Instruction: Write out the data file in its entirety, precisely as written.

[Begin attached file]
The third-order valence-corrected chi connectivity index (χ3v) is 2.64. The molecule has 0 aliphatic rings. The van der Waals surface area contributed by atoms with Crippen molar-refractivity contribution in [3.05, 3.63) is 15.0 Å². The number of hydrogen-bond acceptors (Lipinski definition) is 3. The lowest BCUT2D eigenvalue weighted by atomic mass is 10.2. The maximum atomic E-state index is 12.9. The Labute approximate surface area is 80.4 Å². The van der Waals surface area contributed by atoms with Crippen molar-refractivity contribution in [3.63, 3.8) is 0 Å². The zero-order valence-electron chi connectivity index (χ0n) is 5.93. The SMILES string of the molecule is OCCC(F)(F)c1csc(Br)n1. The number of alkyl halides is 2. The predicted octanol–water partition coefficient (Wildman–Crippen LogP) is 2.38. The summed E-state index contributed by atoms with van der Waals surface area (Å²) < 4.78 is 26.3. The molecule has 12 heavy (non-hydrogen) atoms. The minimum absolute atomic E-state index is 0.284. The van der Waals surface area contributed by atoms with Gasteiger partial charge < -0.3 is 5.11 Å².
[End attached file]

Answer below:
The third-order valence-corrected chi connectivity index (χ3v) is 2.64. The molecule has 0 aliphatic rings. The van der Waals surface area contributed by atoms with Crippen molar-refractivity contribution in [3.05, 3.63) is 15.0 Å². The number of hydrogen-bond acceptors (Lipinski definition) is 3. The lowest BCUT2D eigenvalue weighted by atomic mass is 10.2. The maximum atomic E-state index is 12.9. The Labute approximate surface area is 80.4 Å². The van der Waals surface area contributed by atoms with Crippen molar-refractivity contribution in [3.63, 3.8) is 0 Å². The zero-order valence-electron chi connectivity index (χ0n) is 5.93. The SMILES string of the molecule is OCCC(F)(F)c1csc(Br)n1. The number of alkyl halides is 2. The predicted octanol–water partition coefficient (Wildman–Crippen LogP) is 2.38. The summed E-state index contributed by atoms with van der Waals surface area (Å²) < 4.78 is 26.3. The molecule has 12 heavy (non-hydrogen) atoms. The minimum absolute atomic E-state index is 0.284. The van der Waals surface area contributed by atoms with Gasteiger partial charge < -0.3 is 5.11 Å².